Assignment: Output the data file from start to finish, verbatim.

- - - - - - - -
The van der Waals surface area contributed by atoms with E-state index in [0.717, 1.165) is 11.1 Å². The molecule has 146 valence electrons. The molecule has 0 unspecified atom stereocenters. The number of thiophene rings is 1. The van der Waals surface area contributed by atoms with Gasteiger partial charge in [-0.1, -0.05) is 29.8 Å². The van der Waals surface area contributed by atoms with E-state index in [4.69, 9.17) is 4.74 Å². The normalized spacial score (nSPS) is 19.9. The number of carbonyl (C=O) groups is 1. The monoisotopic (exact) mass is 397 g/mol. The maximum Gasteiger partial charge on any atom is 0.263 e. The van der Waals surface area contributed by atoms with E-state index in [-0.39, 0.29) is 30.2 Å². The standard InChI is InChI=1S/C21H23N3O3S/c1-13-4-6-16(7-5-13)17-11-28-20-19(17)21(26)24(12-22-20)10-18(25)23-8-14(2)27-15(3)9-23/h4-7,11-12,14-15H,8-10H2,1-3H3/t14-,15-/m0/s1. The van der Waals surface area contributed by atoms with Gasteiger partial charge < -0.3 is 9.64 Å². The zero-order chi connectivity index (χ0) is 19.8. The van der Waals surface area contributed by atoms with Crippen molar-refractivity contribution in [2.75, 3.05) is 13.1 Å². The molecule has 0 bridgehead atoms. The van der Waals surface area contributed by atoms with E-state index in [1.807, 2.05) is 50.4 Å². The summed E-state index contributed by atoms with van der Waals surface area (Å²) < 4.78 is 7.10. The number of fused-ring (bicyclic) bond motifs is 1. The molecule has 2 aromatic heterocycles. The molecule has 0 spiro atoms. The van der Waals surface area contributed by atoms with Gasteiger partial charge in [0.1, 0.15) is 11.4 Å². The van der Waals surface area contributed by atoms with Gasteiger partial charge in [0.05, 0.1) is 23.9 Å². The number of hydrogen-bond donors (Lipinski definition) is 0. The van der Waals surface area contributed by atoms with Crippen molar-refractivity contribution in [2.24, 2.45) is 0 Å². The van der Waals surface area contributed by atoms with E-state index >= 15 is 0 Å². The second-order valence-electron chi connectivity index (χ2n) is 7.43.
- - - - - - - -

The van der Waals surface area contributed by atoms with E-state index in [0.717, 1.165) is 11.1 Å². The molecule has 146 valence electrons. The molecule has 0 unspecified atom stereocenters. The number of thiophene rings is 1. The van der Waals surface area contributed by atoms with Gasteiger partial charge in [-0.1, -0.05) is 29.8 Å². The van der Waals surface area contributed by atoms with E-state index in [4.69, 9.17) is 4.74 Å². The normalized spacial score (nSPS) is 19.9. The number of carbonyl (C=O) groups is 1. The monoisotopic (exact) mass is 397 g/mol. The maximum Gasteiger partial charge on any atom is 0.263 e. The van der Waals surface area contributed by atoms with E-state index in [-0.39, 0.29) is 30.2 Å². The standard InChI is InChI=1S/C21H23N3O3S/c1-13-4-6-16(7-5-13)17-11-28-20-19(17)21(26)24(12-22-20)10-18(25)23-8-14(2)27-15(3)9-23/h4-7,11-12,14-15H,8-10H2,1-3H3/t14-,15-/m0/s1. The van der Waals surface area contributed by atoms with Gasteiger partial charge < -0.3 is 9.64 Å². The zero-order chi connectivity index (χ0) is 19.8. The van der Waals surface area contributed by atoms with Crippen molar-refractivity contribution in [2.75, 3.05) is 13.1 Å². The molecule has 0 bridgehead atoms. The van der Waals surface area contributed by atoms with E-state index in [1.807, 2.05) is 50.4 Å². The summed E-state index contributed by atoms with van der Waals surface area (Å²) < 4.78 is 7.10. The number of fused-ring (bicyclic) bond motifs is 1. The molecule has 2 aromatic heterocycles. The molecule has 0 spiro atoms. The van der Waals surface area contributed by atoms with Gasteiger partial charge in [0.1, 0.15) is 11.4 Å². The van der Waals surface area contributed by atoms with Gasteiger partial charge in [0.05, 0.1) is 23.9 Å². The number of hydrogen-bond donors (Lipinski definition) is 0. The van der Waals surface area contributed by atoms with Crippen molar-refractivity contribution in [2.24, 2.45) is 0 Å². The van der Waals surface area contributed by atoms with E-state index >= 15 is 0 Å². The second-order valence-electron chi connectivity index (χ2n) is 7.43.